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Northumbrian saves £8.75 million with digital asset management and mapping

Northumbrian Water (NWL) provides water to 4.5 million customers in the north-east and southeast of England. It is also responsible for wastewater services in the north-east and has a 30,000km network of wastewater pipes, covering a geographic area of 9,500 square kilometres.

In 2011, the government transferred ownership of all private drains and sewers in England to local water companies. As a result, NWL assumed responsibility for an estimated 13,500 km of additional wastewater pipes. Information on this historic infrastructure, however, was extremely limited. Operational
Solutions Manager Clive Surman-Wells explains, “When we took over responsibility, there were very few records in existence. We carried out an extensive exercise to try and discover all the maps and plans that we could from local authorities and councils. At the end of the exercise, we estimated we had just five
per cent coverage.”

Head of Wastewater Networks and Developer Services Mike Madine adds, “The transferred network was a big unknown. There was very little information available on the make-up of the assets: materials, size of pipe etc.”

Mapping transferred assets to improve service and maintenance

Although very little information was available for the newly transferred assets, it was essential for NWL to understand the network. Without good knowledge, the firm would find it difficult to meet its regulatory targets for customer service and to plan effective maintenance and investment.

“Our initial approach to filling the knowledge gap was to adopt traditional surveying techniques,” Clive explains, “but we calculated it would take around 15 years to complete the missing information.”

It would be expensive, too: "This traditional approach would have cost us £10million in the first five years alone. Our plan was to apply learnings from the first five years to the remaining, unmapped portions of the
transferred network but, using the survey approach, it could have cost many millions more over the subsequent 12 years."

The timescale also meant it would be 15 years before NWL could plan efficiently for maintenance and investment for the transferred assets.

The prohibitive cost and timescale led NWL to look for an alternative solution.

Mapping missing data using rules-based inference

NWL decided to explore options for a digital solution. Taking some data from a wellmapped area of its network, the company asked potential suppliers to model the rest of the area. Clive explains, “We then compared each model to what we knew was in the ground. The accuracy of the model was our
basis for selecting a supplier.”

1Spatial won the competition with a solution built around its 1Integrate product.

1Spatial’s winning approach was to use available information to create a set of data rules to infer what the missing information should be. The 1Spatial team worked with NWL’s experts to create and test these rules; for example, that a property of a given age and construction would be likely to have a sewer of a particular type and location. Rules were created to infer important attributes including: location, construction, direction of flow and usage (i.e. what actually flowed through a given pipe).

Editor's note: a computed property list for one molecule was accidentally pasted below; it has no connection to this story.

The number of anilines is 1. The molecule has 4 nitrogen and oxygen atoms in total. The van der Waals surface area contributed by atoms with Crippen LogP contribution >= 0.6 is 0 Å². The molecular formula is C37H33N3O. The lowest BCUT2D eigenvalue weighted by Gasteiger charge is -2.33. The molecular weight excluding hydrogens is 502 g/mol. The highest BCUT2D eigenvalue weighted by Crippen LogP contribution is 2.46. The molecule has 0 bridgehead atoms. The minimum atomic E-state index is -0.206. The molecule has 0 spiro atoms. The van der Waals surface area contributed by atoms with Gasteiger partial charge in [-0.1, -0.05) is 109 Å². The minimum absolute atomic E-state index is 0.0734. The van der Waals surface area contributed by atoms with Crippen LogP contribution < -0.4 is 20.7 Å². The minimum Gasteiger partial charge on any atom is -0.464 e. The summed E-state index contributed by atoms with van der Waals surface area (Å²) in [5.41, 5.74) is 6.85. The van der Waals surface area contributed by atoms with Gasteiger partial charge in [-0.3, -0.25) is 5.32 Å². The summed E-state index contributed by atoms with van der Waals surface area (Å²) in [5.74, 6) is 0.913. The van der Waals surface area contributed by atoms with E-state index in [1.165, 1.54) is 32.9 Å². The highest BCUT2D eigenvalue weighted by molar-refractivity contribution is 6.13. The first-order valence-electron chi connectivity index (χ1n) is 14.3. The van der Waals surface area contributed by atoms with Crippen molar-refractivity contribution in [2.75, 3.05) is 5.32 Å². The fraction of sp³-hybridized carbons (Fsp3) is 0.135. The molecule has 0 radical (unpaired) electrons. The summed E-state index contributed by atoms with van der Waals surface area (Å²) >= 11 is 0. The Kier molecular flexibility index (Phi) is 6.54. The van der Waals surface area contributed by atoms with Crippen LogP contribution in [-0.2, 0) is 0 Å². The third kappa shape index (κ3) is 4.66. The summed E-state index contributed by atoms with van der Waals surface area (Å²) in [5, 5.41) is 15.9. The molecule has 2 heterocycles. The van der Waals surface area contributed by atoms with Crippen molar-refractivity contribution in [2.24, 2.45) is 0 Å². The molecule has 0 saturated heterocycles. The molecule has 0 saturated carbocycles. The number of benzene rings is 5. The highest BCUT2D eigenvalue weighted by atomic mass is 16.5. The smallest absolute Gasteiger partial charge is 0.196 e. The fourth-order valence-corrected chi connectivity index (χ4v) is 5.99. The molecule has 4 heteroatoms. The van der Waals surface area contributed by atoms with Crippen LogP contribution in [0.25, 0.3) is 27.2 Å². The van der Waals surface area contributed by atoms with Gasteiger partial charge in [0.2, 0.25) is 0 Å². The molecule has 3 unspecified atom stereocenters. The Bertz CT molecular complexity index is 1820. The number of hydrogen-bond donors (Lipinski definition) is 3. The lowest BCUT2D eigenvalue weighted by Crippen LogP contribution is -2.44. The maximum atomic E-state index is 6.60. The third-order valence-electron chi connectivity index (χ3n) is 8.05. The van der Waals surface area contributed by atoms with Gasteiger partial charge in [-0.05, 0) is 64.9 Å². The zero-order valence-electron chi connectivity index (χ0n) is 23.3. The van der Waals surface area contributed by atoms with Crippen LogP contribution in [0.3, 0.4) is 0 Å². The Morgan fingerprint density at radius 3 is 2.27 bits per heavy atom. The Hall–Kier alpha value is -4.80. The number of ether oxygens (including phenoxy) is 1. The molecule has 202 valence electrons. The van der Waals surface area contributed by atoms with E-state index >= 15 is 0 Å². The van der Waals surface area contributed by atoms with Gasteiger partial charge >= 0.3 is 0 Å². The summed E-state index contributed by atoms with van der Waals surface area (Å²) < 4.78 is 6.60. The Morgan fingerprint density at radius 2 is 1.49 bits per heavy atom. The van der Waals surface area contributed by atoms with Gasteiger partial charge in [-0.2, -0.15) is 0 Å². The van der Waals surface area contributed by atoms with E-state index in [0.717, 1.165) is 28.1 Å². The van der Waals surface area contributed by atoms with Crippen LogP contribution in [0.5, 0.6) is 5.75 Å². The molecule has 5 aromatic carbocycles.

Andrew Hopkins, NWL’s GIS and Positioning Technical Consultant, describes the collaboration:

"Working with 1Spatial on a day to day basis is great. The consultant to consultant relationships are excellent and we really enjoy sharing ideas and being innovative."

Dramatic savings in time and cost

NWL’s decision to take a rules-based, data-driven approach has dramatically reduced both the time and cost of the project.

The cost difference is quite significant,” says Mike Madine. “Our original plan was to physically map just one third of the transferred network within our current, five-year asset management period. That would have cost £10 million. Working with 1Spatial, we’re able to deliver a map of the whole transferred network in just two years, for £1.25 million.

The £1.25 million cost, compared to the original planned cost for the first five years, represents an 87 per cent saving.

A faster route to even better customer service

By having the transferred network fully mapped in around 1/8 of the time, NWL will more quickly reach its goals of even better customer service and more informed investment and maintenance plans.

"The key benefit for our customers is faster understanding and resolution of any issue", says Clive. “We now know what’s in the ground. When a customer calls us, we can get more quickly to the possible sources of the problem.”

Looking forwards

“We really want to use the power of GIS going forwards,” Andrew explains. “Everything happens somewhere. We want to bring data sets together and show different departments the value of spatial information. It will work in different ways for different departments. Each will have its own geospatial view of the world, viewing the data sets that matter to them.” Clive adds, “Our partnership with 1Spatial will continue to evolve. This project has been very successful and we’re now looking for other applications of the modelling and iterative approach.”

"We’re really proud of this project. It’s been a great success. We feel that we’re probably further ahead than anybody else in the water industry in accurately positioning our transferred drains and sewers."

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